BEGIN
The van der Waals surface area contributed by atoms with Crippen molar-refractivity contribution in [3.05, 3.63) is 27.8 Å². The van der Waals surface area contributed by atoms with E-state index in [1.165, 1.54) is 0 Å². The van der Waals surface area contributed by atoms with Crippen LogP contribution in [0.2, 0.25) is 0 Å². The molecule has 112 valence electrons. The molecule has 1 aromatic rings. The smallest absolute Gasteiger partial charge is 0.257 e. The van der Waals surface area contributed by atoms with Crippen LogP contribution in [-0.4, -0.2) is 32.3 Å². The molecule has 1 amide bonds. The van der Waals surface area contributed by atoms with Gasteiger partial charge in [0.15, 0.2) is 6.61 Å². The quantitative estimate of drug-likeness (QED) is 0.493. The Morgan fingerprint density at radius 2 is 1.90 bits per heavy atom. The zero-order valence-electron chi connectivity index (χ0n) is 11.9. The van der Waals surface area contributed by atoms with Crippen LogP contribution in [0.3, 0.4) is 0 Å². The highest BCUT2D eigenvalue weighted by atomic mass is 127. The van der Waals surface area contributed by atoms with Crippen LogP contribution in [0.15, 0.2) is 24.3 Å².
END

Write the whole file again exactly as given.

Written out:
The van der Waals surface area contributed by atoms with Crippen molar-refractivity contribution in [3.05, 3.63) is 27.8 Å². The van der Waals surface area contributed by atoms with E-state index in [1.165, 1.54) is 0 Å². The van der Waals surface area contributed by atoms with Crippen LogP contribution in [0.2, 0.25) is 0 Å². The molecule has 112 valence electrons. The molecule has 1 aromatic rings. The smallest absolute Gasteiger partial charge is 0.257 e. The van der Waals surface area contributed by atoms with Crippen LogP contribution in [-0.4, -0.2) is 32.3 Å². The molecule has 1 amide bonds. The van der Waals surface area contributed by atoms with Gasteiger partial charge in [0.15, 0.2) is 6.61 Å². The quantitative estimate of drug-likeness (QED) is 0.493. The Morgan fingerprint density at radius 2 is 1.90 bits per heavy atom. The zero-order valence-electron chi connectivity index (χ0n) is 11.9. The van der Waals surface area contributed by atoms with Crippen LogP contribution in [0.3, 0.4) is 0 Å². The highest BCUT2D eigenvalue weighted by atomic mass is 127. The van der Waals surface area contributed by atoms with Crippen LogP contribution in [0.15, 0.2) is 24.3 Å².